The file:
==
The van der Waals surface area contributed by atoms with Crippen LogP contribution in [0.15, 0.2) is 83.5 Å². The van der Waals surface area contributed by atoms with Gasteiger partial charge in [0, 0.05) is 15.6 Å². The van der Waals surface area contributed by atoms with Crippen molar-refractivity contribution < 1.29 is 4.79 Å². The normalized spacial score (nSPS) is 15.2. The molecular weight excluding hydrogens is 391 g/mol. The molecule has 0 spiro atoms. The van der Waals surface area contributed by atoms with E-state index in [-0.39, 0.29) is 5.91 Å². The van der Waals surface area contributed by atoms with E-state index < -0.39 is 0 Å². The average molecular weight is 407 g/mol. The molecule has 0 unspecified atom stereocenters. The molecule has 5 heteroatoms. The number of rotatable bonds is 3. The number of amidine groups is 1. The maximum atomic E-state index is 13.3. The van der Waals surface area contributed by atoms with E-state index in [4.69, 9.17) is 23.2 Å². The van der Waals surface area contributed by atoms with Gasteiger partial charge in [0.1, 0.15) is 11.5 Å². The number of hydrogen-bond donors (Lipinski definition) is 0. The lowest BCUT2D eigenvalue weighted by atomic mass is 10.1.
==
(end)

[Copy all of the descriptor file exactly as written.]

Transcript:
The van der Waals surface area contributed by atoms with Crippen LogP contribution in [0.15, 0.2) is 83.5 Å². The van der Waals surface area contributed by atoms with Gasteiger partial charge in [0, 0.05) is 15.6 Å². The van der Waals surface area contributed by atoms with Crippen molar-refractivity contribution < 1.29 is 4.79 Å². The normalized spacial score (nSPS) is 15.2. The molecular weight excluding hydrogens is 391 g/mol. The molecule has 0 spiro atoms. The van der Waals surface area contributed by atoms with E-state index in [-0.39, 0.29) is 5.91 Å². The van der Waals surface area contributed by atoms with E-state index < -0.39 is 0 Å². The average molecular weight is 407 g/mol. The molecule has 0 unspecified atom stereocenters. The molecule has 5 heteroatoms. The number of rotatable bonds is 3. The number of amidine groups is 1. The maximum atomic E-state index is 13.3. The van der Waals surface area contributed by atoms with E-state index in [4.69, 9.17) is 23.2 Å². The van der Waals surface area contributed by atoms with Gasteiger partial charge in [0.1, 0.15) is 11.5 Å². The number of hydrogen-bond donors (Lipinski definition) is 0. The lowest BCUT2D eigenvalue weighted by atomic mass is 10.1.